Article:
Deaths from opioid overdoses topped 100,000 Americans in 2021, nearly double the number of deaths from 2018.  How do we change the tide? One of the primary ways to reduce addiction is by shattering the stigma and bringing to light the struggles we each encounter. We are only as sick as our secrets, and what is hidden often grows in the dark.

Now is a time we need faith communities, clergy, healthcare providers and employers to recognize the fragile ground on which we stand and the practical tools we have within arm’s reach.  As an ordained pastor, I’ve intentionally learned the language of addiction and how best to connect with treatment and recovery resources in Houston. At a national level, Mercy Street is working with a growing inter-faith network to address substance use disorders. It is also a time for business leaders and companies to provide resources to their employees to seek help before a crisis erupts.

For one of our congregants, his life experience and participation in Mercy Street has enriched his 35-year legal career. David writes,

     My wife and I have been active members of Mercy Street for over 10 years. For the last 18 years, I have been employed as a senior executive and chief legal officer of two NYSE-listed companies. My faith has made me a more effective business leader, manager and lawyer, and I also believe my experiences as an executive, manager and lawyer have greatly enriched my faith journey.

     I could give numerous examples of why I believe this to be true, but perhaps the best example is how my faith informs and influences my performance as a manager. My faith enables me to be more empathetic, forgiving and patient toward employees, less prone to over-reactions and more able to view developments with a broader perspective.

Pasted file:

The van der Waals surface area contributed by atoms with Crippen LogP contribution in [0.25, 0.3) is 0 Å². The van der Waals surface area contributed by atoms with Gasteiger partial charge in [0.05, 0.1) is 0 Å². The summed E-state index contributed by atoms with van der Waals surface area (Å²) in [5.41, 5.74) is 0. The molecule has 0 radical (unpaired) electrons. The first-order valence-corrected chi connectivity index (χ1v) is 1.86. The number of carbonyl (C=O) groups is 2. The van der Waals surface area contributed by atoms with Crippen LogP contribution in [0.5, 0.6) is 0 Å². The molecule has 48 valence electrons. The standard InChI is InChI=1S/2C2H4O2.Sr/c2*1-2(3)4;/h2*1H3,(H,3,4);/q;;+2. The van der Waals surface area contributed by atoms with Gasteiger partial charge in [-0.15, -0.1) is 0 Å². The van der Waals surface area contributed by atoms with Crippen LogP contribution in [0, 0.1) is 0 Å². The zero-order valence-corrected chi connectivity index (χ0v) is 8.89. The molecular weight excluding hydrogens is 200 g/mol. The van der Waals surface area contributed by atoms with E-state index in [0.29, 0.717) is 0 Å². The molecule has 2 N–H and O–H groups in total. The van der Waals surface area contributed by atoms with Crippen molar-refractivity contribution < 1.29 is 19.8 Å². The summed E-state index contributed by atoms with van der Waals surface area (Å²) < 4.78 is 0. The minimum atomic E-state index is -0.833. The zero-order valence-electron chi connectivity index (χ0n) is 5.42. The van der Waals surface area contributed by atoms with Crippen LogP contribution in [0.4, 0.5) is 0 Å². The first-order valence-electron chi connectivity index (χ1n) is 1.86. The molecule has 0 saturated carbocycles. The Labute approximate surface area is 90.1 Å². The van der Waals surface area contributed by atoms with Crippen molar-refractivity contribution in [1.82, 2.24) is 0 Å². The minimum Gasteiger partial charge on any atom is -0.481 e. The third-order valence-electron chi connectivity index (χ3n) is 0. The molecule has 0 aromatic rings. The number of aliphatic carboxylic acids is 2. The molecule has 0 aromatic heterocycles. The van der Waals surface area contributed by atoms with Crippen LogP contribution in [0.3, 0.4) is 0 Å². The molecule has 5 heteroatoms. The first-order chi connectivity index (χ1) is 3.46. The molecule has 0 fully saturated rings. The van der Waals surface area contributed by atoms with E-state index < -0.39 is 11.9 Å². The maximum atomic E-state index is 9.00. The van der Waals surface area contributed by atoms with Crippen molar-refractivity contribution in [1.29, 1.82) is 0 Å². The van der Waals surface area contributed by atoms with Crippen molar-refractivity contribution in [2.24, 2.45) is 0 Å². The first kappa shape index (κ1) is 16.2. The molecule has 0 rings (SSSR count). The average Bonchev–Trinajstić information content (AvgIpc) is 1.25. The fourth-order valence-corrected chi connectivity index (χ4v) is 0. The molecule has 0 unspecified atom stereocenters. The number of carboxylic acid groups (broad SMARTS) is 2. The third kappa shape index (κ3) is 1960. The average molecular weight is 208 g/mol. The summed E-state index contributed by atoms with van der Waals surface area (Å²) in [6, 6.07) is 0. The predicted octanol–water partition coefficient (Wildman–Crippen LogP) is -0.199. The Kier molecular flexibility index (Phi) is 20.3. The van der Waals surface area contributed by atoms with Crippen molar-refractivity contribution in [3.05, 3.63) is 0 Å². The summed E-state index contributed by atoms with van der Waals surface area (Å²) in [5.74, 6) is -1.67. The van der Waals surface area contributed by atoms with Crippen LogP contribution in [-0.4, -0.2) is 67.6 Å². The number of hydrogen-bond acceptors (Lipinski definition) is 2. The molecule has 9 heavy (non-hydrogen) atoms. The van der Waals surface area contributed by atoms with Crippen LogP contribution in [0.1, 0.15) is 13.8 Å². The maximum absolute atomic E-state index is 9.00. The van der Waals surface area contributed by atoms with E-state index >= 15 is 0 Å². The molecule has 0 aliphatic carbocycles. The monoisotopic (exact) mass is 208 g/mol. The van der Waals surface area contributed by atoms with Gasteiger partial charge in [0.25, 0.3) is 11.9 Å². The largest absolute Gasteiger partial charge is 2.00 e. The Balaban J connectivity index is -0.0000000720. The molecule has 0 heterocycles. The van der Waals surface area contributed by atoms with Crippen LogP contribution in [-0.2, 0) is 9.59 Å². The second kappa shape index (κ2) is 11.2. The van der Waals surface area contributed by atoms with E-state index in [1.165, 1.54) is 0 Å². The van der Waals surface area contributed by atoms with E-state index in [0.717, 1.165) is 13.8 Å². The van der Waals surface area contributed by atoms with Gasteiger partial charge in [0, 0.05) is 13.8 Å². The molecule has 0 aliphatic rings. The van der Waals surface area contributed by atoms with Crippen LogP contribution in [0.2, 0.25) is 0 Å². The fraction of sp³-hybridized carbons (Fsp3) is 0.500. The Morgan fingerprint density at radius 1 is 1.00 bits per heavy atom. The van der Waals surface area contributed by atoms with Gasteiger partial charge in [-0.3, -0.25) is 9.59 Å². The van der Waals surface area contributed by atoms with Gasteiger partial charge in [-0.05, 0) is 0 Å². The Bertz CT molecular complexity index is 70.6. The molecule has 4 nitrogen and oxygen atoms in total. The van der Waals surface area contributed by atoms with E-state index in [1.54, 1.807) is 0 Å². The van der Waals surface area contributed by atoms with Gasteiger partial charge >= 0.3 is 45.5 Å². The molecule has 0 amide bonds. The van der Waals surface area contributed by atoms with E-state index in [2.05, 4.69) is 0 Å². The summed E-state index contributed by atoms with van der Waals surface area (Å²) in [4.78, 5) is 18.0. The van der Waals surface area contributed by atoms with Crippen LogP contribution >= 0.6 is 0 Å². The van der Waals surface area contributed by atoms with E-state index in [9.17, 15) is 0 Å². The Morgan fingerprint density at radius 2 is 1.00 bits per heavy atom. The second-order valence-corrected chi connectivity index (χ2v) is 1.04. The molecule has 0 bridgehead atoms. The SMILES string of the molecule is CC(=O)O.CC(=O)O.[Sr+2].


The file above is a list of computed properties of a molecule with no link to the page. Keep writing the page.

I’ve gained a broader perspective because of my participation in the Mercy Street community. Becoming close friends and being church with a former homeless person, a drug addict or survivor of human trafficking provide an unexpected and immeasurable perspective. 

     When I am interviewing a person, I focus on their experience and qualifications, but my hiring decision is always more influenced by the whole person – their presence, personality, maturity, character, even their sense of humor. My experience is that the most effective professionals (especially lawyers) also possess intangible traits that result in a level of wisdom and discernment which is far less common.

     Because I strive to hire the entire person, the employee must be willing to apply their whole, authentic self to their job. My job as a manager is to foster an environment where an employee is willing to be vulnerable and bring their whole self to work. The last thing I want is for an employee to leave those intangibles, including their faith, at home. I try to be open with employees about my personal and family life, including our struggles, and I encourage employees to freely talk about their home life. I reference my faith, and, perhaps most importantly, I repeatedly remind employees while it is important to devote our time and effort to our jobs, our work is not our most important function on this earth. Our ultimate reason for existing is greater than any “to do” list.

     After working with exceptional professionals over a 35-year legal career, I have discovered those uncommon intangibles almost always include a strong faith in a higher power, regardless of whether it is defined by any one religion.

Mercy Street is just one example of the impact faith communities can have in developing a thriving society. Even as church membership and worship attendance decline nationwide, we believe there are pockets of hope. The essentials for us are show up to God and show up for one another. Be where our feet are because Jesus is there too. Swim in the ocean of God’s radical grace because we’re living proof our worst days won’t be our last days.

There is hope, and if you run out, you can borrow some of ours.

Here’s Cecilia’s Story:

Faith at Work: How Top Performing Companies Measure Up

26 Oct, 2022

Faith at Work: How Top Performing Companies Measure Up

Hear from top performing organizations on this unique area of corporate inclusion and learn what it takes to achieve recognition in the Corporate Religious Equity, Diversity & Inclusion Index – “REDI Index


  • — Supriya Jha, Chief Diversity & Inclusion Officer, SAP
  • — Millicent Rone, Diversity, Equity, and Inclusion Sr. Specialist, American Airlines
  • — Sumreen Ahmad, Director, Talent & Organization – CEO Transformation, Accenture